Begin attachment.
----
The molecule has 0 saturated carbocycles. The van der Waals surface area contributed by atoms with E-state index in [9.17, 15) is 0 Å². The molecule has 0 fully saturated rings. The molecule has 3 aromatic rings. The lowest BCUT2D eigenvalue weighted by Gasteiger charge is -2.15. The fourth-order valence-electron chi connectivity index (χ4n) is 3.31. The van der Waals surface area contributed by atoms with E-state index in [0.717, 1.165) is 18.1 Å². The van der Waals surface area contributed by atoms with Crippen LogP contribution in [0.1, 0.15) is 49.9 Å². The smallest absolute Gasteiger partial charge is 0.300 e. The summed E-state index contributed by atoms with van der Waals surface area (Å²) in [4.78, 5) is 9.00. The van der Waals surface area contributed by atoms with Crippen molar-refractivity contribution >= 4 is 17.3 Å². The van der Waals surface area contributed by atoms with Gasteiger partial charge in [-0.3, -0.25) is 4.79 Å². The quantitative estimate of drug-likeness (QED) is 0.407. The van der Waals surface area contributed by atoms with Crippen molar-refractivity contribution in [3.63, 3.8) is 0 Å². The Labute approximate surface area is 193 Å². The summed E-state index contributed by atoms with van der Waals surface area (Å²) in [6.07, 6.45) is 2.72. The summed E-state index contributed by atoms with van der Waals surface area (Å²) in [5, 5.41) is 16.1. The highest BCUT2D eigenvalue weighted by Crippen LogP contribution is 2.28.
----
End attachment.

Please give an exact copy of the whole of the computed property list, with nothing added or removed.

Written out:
The molecule has 0 saturated carbocycles. The van der Waals surface area contributed by atoms with E-state index in [9.17, 15) is 0 Å². The molecule has 0 fully saturated rings. The molecule has 3 aromatic rings. The lowest BCUT2D eigenvalue weighted by Gasteiger charge is -2.15. The fourth-order valence-electron chi connectivity index (χ4n) is 3.31. The van der Waals surface area contributed by atoms with E-state index in [0.717, 1.165) is 18.1 Å². The van der Waals surface area contributed by atoms with Crippen LogP contribution in [0.1, 0.15) is 49.9 Å². The smallest absolute Gasteiger partial charge is 0.300 e. The summed E-state index contributed by atoms with van der Waals surface area (Å²) in [4.78, 5) is 9.00. The van der Waals surface area contributed by atoms with Crippen molar-refractivity contribution >= 4 is 17.3 Å². The van der Waals surface area contributed by atoms with Gasteiger partial charge in [-0.3, -0.25) is 4.79 Å². The quantitative estimate of drug-likeness (QED) is 0.407. The van der Waals surface area contributed by atoms with Crippen molar-refractivity contribution in [3.63, 3.8) is 0 Å². The Labute approximate surface area is 193 Å². The summed E-state index contributed by atoms with van der Waals surface area (Å²) in [6.07, 6.45) is 2.72. The summed E-state index contributed by atoms with van der Waals surface area (Å²) in [5, 5.41) is 16.1. The highest BCUT2D eigenvalue weighted by Crippen LogP contribution is 2.28.